There is no better example of how weakened the rubella vaccine virus is as compared with natural rubella virus than the following story: Rubella vaccine has been mistakenly given to pregnant women during their first trimester more than 1,000 times. No child born to these mothers was affected by the rubella vaccine. On the other hand, of 1,000 women infected with natural rubella infection during the first trimester, 850 will have children with birth defects.
Girls are immunized with rubella vaccine to protect their future children
Rubella vaccine is a unique example of vaccinating one person to protect another. We vaccinate girls so that, if they become pregnant as adults, their unborn children will be protected against the devastating effects of rubella virus. We vaccinate boys to help stop the spread of rubella in the community.
What are the side effects of the rubella vaccine?
Some children experience soreness in the local area of the shot and a low-grade fever. Children may also develop a mild rash that is not contagious to other children.
The rubella vaccine can also cause arthritis (swelling and pain in the joints) in some women (usually those older than 14 years), but the arthritis is short-lived and doesn't cause permanent harm. The rubella vaccine is also an extremely rare cause of short-lived arthritis in young children.
Other questions you might have
Why do children have to get two doses of MMR vaccine?
In the early 1990s, a second dose of the MMR vaccine was recommended. This recommendation was made because outbreaks of measles swept across the United States in the late 1980s and early 1990s. Most of the people who were infected with measles during these epidemics were adolescents and young adults. An investigation of what went wrong found that many people who caught measles had never been immunized. So the primary reason for recommending a second dose of MMR was to give children two chances to get one vaccine.
The other reason that a second dose of MMR vaccine was recommended was to allow for more children to develop a protective immune response. About 95 of every 100 children will develop immunity after one shot, but about 99 of 100 children will develop immunity to measles after two shots. Immunizing that additional 4 percent of children is important when trying to protect against a disease as highly contagious as measles.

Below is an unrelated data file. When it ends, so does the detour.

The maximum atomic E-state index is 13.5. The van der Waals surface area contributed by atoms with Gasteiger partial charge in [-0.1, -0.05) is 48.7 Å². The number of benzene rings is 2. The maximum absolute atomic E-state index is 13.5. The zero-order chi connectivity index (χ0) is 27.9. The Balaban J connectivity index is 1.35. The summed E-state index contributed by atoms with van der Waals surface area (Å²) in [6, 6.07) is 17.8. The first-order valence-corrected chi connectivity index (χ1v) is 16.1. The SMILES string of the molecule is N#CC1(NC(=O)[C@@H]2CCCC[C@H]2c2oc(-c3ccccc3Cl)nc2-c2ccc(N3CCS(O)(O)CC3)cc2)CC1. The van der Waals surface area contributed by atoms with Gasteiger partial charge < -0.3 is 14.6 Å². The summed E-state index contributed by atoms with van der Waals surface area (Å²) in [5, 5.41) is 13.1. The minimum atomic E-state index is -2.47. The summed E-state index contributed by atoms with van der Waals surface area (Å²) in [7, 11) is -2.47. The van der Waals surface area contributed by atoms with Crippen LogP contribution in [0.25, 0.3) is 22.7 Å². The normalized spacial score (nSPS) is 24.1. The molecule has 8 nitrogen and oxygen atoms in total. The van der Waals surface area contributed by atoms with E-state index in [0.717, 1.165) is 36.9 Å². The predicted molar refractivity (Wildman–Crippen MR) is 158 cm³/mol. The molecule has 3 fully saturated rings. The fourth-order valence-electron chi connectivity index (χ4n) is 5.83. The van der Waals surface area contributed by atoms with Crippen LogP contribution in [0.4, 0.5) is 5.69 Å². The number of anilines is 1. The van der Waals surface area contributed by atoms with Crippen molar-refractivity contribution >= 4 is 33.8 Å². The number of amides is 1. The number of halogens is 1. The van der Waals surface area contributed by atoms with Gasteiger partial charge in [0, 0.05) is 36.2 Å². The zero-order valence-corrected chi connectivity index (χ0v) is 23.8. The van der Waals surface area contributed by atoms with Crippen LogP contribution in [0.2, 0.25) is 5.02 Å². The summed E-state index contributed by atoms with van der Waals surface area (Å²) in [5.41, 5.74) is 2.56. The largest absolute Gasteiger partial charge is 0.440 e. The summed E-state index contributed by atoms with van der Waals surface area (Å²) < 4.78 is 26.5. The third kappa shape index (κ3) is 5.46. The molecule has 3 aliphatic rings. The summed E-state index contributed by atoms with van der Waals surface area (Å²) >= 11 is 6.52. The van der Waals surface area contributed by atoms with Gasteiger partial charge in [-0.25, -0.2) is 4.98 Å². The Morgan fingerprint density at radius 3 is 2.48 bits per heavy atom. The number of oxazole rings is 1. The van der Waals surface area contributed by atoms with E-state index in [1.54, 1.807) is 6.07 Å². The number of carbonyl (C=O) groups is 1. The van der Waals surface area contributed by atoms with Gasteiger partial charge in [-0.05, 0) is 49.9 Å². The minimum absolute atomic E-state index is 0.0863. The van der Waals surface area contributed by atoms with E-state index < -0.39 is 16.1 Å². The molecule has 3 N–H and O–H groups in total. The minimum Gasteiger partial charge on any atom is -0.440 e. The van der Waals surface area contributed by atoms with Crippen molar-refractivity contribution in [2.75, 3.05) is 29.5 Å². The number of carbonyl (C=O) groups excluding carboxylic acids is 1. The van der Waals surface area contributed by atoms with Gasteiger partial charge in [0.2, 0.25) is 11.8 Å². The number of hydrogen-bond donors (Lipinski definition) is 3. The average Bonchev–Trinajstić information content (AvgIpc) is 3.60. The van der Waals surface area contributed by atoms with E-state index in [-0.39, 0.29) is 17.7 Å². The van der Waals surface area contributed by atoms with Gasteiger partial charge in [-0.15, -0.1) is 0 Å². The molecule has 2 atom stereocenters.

The addition of mumps and rubella vaccines in this recommendation increases the percentage of children who develop immune responses to those viruses as well.
Should teenagers and adults get the MMR vaccine?
The MMR vaccine should be given to any teenager or adult who has not received two doses of the vaccine or has not had natural measles virus infection.
Do people older than 60 years of age need a mumps vaccine during an outbreak?
Not typically. Mumps was so widespread before a vaccine was licensed that anyone born before 1957 is considered to be immune from mumps even if they do not recall having the disease. If you are still concerned, talk to your doctor about the possibility of getting the vaccine.
Is it OK for a 1-year-old to get the MMR vaccine if mom is pregnant?
Yes. The MMR vaccine can be given to children who live with pregnant women or immuno-compromised people. While the MMR vaccine contains live measles, mumps and rubella viruses, they are weakened so much that they are not usually transmitted from the recipient to others. Even if the virus was transmitted, it is too weak to cause harm.
Is there a test to prove that the MMR vaccine has worked in an individual?
Yes. A person can find out if he or she has developed an immune response to each of the three diseases that the MMR vaccine prevents (measles, mumps and rubella) by getting a blood sample drawn. A clinical laboratory can then check for the presence of antibodies for each of the diseases.
However, if there is a question about immunity, doctors typically will recommend receipt of the vaccine rather than prescribing the blood test first. This is done for a few reasons. First, a second dose of vaccine will not harm the person and is, in fact, likely to boost any response that developed previously. Second, if the blood work comes back negative, a second needle (and appointment) will be necessary to get the vaccine. Finally, the cost of the vaccine is likely to be similar to that of getting the blood work, so if a vaccine is then necessary, the cost will also be higher when the same could have been accomplished by just administering the vaccine.
Any questions about individual immunity should be discussed with your healthcare provider, so that individual situations can be handled most appropriately.
Is the MMR vaccine available as individual components?